• Figure 3 illustrates a block diagram of operations performed within the system of Figure 1 to calculate a first extended rotor flux value and a second extended rotor flux value.
    • Figure 4 illustrates a block diagram of how a microprocessor of Figure 1 uses a phase lock loop (PLL) to obtain an estimated rotor angular position and an estimated rotor angular velocity.
    • Figure 5 illustrates how a stationary frame of the system of Figure 1 aligns with multiple phases of AC.
    • Figure 6 illustrates an initial stator voltage and an initial rotor position as a function of time.
    DETAILED DESCRIPTION OF THE PREFERRED EMBODIMENT
  • As shown in Figure 1, the rotor angular position and velocity sensing system 10 comprises a motor 12 that is able to operate as a starter to start an engine 14, or as a generator to power a load (not shown). Because of this dual function, the motor 12 may be called a dynamoelectric machine. In one example, the motor 12 is a brushless motor that requires a controller to know a position of its rotor to operate.
  • To start the motor 12, an AC power supply 16 provides an AC voltage along supply lines 18 to a rotating exciter 19. In the example of Figure 1, the AC power supply 16 provides three phases of AC power, however it is understood that other numbers of phases of AC power could be provided. The rotating exciter is connected to a shaft 21 that is also connected to the motor 12 and the engine 14.
  • The AC voltage from the supply lines 18 induces an AC voltage along motor terminals 20a, 20b, and 20c. The induced voltage causes a current to flow through an output filter 22. A microprocessor 24 measures a voltage 26 and a current 28 from each of the terminals 20a, 20b, and 20c. A position and speed estimator 30 uses the voltage and current measurements to estimate a flux of the motor 12 and to estimate a rotor position 32 and a rotor angular velocity 34.
  • Once the estimated rotor position 32 and estimated rotor angular velocity 34 have been calculated, an inverter 38 is turned ON. The microprocessor 24 processes the estimated rotor position 32 and estimated rotor angular velocity 34 to control a pulse width modulated (PWM) generator 36. Inverter 38 is coupled to the PWM generator 36 and converts a DC voltage from DC voltage supply lines 40 to AC. This voltage enables AC to flow through the output filter 22, which improves power quality by filtering out harmonics and reducing electromagnetic interference (EMI). The AC from the terminals 20a, 20b, and 20c then flows to a stator of the motor 12 to sustain operation of the motor 12.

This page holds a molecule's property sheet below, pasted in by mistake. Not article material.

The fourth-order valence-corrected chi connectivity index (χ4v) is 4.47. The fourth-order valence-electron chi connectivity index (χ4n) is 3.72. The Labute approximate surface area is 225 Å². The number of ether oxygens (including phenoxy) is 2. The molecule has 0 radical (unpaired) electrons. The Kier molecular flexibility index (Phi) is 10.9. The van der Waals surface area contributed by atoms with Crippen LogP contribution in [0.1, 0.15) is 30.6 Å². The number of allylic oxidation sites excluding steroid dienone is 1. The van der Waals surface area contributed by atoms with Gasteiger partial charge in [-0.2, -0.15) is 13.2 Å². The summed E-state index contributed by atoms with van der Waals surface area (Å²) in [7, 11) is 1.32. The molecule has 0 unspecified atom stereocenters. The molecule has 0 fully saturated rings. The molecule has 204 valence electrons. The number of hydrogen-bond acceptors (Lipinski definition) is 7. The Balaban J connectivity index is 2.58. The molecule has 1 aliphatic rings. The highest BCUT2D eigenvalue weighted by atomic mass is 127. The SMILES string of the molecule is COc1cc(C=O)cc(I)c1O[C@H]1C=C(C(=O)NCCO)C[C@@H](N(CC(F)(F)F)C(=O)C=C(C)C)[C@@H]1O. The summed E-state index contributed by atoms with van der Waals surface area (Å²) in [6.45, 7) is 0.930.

• Figure 1 illustrates how the microprocessor 24 processes the estimated rotor position 32 and estimated rotor angular velocity 34 to control the inverter 38. An abc to d-q frame transformer 42 uses the estimated rotor position 32 to transform the current measurements 28 to a rotating d-q frame to obtain current values Id and Iq. A torque current profile generator 44 uses the estimated rotor angular velocity 34 to lookup reference current values Id* and Iq*. Comparators 45 and 46 compare the transformed Id and Iq values to reference current values Id* and Iq* to determine differences ΔId and ΔIq between the transformed values and the reference values.
  • Proportional and integral (PI) regulators 47 and 48 process the differences ΔId and ΔIq using proportional and integral gains, and transmit an output signal to d-q to alpha-beta frame transformer 50, which converts the output into a stationary α -β frame to produce Valpha* and Vbeta* signals which are transmitted to the PWM generator 36. The PWM generator then controls the inverter 38 accordingly to produce a desired AC voltage.
  • The output filter 22 comprises an inductor and a capacitor (not shown) in each phase. An input current Iinvt flows from the inverter 38 along the windings 23 a, 23b, and 23c to the output filter 22, and an output current Is flows from the output filter 22 along the terminals 20a, 20b, and 20c to the motor 12. The current flowing through the capacitor can be calculated by the following equation: I ^ c = C V s t
    Figure imgb0001
    • where Îc is an estimated capacitor current; and
    • Vs is one of the voltage measurements 26.
    A motor current can then be calculated using the following equation: I s = I invt - I ^ c
    Figure imgb0002
    • where Is is the calculated motor current; and
    • Iinvt is the inverter output current.
    Equations 1 and 2 apply to all three phases A, B, and C corresponding to the three windings 20a, 20b, and 20c.
  • The voltage measurements 26 and current measurements 28 are measured from each of the three terminals (20a, 20b, 20c) and each of the three windings (23a, 23b; 23c) in an a-b-c frame. The current measurement 28 is a measurement of the inverter output current Iinvt. A flux estimation is implemented in an alpha-beta (α-β) stationary frame. The relationship between the α-β frame and the a-b-c frame is described in the following equation: f α f β = 2 3 1 - 1 2 - 1 2 0 3 2 - 3 2 f a f b f c